So what is this thermal paste? Well, the CPU of your computer gets VERY hot because trillions of transistors have electricity passing through – which builds up heat. You can hook a heat-sink to the CPU to dissipate the heat, but there is a problem! The problem is that those very tiny imperfections on the CPU surface and the heatsink will create air pockets. Air is a horrible conductor of heat and will build-up, instead. So, there exists thermal paste:

image

But wait! Don’t be fooled by it’s enormous size! Despite it’s heavy-duty plunger appearance – this product is actually about 2 inches long!

Anyhow, thermal paste is a gooey substance that you squirt on (just a TINY amount), and that paste fills all of the voids between the two mating surfaces.

Now, heat from the CPU can freely transfer through the thermal paste to the heatsink, and be carried away by the attached fan. Here’s a quick video that shows how to remove old paste with rubbing alcohol, and how to re-apply.

However, from what I read, I put on about 1/2 of what she does in the video. Nowadays, everyone says that a “pea” size is too much.

The Solution:
So, I ordered a “tube” of this Artic Silver thermal paste for $7 (one of the few items on Amazon to have thousands of reviews, and also have almost a 5-star rating!). Once I got it in, I shutdown my computer and unplugged it. I then touch the metal of the case to ground myself – I don’t want static electricity to cause damage to any components!

Normally, what should happen is you disconnect the heat sink from the motherboard, twist it left and right and it “pops” off the CPU. In my case, I did that and it pulled the CPU from the socket!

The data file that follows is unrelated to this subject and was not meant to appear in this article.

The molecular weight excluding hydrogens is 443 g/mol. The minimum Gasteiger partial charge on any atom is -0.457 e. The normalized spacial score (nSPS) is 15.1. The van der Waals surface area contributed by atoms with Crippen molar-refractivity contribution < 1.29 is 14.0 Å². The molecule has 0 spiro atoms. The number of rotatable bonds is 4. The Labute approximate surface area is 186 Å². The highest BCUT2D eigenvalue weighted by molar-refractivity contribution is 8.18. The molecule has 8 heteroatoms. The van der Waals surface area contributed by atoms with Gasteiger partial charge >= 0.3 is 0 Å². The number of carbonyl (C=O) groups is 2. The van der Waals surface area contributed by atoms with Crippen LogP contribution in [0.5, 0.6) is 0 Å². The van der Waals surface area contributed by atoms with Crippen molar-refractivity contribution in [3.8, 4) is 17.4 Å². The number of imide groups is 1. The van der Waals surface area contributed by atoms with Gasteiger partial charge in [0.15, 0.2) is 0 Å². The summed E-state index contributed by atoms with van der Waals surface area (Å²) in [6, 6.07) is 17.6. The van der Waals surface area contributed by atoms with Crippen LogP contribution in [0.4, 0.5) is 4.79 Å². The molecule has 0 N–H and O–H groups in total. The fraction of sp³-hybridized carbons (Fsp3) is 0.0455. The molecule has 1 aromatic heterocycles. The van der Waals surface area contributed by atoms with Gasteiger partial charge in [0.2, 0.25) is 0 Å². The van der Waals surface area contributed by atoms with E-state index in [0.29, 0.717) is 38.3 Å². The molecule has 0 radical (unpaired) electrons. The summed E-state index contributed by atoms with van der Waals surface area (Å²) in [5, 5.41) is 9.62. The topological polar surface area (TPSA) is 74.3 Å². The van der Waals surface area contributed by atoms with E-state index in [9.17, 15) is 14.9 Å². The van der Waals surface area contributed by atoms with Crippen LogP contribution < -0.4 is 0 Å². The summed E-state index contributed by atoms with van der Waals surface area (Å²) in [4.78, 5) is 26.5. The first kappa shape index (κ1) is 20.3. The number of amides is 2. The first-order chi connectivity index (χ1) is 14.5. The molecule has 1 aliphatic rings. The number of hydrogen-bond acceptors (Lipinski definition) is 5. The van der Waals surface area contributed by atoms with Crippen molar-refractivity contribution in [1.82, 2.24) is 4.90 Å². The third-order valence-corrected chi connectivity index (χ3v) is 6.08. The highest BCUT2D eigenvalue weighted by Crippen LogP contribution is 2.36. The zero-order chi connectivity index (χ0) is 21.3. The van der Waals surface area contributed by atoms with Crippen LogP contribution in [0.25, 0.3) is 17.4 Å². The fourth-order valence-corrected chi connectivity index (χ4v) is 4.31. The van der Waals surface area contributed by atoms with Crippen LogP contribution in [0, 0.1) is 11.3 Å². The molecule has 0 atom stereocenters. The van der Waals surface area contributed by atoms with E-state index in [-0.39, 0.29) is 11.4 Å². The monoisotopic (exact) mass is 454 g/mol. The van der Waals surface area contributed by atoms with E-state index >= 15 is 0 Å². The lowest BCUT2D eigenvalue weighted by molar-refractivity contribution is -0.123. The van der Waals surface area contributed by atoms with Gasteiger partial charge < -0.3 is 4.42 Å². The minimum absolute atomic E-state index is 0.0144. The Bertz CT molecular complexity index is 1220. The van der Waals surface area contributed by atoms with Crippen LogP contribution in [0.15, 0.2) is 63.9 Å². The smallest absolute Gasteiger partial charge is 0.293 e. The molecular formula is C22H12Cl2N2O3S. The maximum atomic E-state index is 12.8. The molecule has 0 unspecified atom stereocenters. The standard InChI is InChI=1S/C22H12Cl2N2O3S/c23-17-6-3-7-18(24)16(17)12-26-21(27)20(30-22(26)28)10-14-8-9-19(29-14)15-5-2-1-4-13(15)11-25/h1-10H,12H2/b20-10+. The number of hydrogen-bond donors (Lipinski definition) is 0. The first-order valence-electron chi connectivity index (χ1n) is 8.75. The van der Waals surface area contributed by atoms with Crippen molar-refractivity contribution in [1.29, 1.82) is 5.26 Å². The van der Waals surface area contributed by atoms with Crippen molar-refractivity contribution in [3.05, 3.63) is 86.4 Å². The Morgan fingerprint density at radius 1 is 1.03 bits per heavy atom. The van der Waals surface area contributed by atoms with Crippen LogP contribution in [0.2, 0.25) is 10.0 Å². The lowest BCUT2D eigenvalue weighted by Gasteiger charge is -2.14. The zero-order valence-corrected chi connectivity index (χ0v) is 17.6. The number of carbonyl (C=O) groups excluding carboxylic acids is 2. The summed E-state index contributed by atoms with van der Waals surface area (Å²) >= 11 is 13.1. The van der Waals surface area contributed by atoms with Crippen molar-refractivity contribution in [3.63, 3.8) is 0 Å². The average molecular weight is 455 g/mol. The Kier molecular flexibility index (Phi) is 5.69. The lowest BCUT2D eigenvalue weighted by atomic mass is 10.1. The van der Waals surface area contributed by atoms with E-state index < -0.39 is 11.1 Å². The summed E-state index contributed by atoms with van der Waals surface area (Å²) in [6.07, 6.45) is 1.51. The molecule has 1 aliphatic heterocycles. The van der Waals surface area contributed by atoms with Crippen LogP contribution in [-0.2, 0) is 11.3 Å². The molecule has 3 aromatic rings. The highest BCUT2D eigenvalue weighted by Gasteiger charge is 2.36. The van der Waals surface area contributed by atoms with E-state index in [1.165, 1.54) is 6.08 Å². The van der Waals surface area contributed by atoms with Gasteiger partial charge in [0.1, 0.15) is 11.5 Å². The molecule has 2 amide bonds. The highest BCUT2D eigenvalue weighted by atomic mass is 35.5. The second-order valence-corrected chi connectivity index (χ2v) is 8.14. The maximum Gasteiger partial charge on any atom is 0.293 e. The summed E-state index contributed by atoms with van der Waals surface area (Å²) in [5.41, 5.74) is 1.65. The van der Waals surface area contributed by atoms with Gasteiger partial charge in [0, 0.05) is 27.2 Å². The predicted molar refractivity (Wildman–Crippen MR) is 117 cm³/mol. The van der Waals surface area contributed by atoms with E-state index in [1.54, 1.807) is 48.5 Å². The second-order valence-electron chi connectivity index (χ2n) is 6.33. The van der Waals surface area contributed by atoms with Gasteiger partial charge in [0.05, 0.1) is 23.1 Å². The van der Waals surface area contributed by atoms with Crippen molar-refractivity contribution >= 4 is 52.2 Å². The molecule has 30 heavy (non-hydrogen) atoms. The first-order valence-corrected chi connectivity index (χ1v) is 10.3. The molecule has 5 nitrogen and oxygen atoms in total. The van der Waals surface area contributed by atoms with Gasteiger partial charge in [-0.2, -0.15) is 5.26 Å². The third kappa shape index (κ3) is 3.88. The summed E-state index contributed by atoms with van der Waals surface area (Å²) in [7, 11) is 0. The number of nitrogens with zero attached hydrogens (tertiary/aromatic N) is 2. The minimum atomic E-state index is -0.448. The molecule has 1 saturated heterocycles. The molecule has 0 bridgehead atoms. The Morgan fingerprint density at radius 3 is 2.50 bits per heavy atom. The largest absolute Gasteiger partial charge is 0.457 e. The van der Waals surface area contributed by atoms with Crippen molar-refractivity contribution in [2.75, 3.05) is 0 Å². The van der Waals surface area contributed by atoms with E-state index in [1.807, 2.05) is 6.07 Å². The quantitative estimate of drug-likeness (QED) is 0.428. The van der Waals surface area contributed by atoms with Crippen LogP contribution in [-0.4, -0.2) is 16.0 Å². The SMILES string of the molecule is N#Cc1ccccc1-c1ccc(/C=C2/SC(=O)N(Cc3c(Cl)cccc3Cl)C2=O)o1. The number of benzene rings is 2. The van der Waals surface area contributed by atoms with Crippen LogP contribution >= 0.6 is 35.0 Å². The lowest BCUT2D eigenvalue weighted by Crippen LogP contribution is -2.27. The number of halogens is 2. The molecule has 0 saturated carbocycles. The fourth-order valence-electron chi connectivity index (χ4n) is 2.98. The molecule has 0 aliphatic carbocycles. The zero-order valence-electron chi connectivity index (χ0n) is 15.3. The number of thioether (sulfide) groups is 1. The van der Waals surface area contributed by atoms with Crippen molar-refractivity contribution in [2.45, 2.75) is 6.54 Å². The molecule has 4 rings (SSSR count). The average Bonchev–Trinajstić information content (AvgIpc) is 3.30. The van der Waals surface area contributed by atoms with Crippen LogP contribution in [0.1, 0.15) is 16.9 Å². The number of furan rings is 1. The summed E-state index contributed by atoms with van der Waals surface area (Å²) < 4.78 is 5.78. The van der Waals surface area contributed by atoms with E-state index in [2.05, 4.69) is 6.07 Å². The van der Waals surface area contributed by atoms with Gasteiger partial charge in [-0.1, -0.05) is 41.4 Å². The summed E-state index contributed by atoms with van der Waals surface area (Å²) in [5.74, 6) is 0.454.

if this happens to you, it’s kind of bad news. After hours of working on this, I soaked the CPU and heatsink (up to where they mate) in alcohol for 5 minutes, twice and it just was not budging. I tried “twisting” the CPU off the heatsink, but it wouldn’t move. Finally, I used a screwdriver to GENTLY pry the CPU off.

Please know – it’s extremely likely you will irreparably  damage your CPU if you try this “prying” technique. I was desperate at that point, having tried every trick I could find on the internet. At this point, I was prepared that I was going to have to buy another CPU because I would likely damage this one. It worked out for me, but it’s not likely that it will again!

With the CPU and heatsink separated, I used 99% rubbing alcohol to clean the mating surfaces. After making sure they were completely clean and dry, I applied a very small X (I have a square heatsink). I put the CPU back in the motherboard and then in ONE action, applied the heatsink and locked it down. Once those two surfaces come apart, they really need to be cleaned and paste applied again.

Yes, it’s that critical!

So, I buttoned everything up after having bent some pins on the CPU and soaking it in alcohol for :10 minutes – I fully-expected it wouldn’t boot, but it did!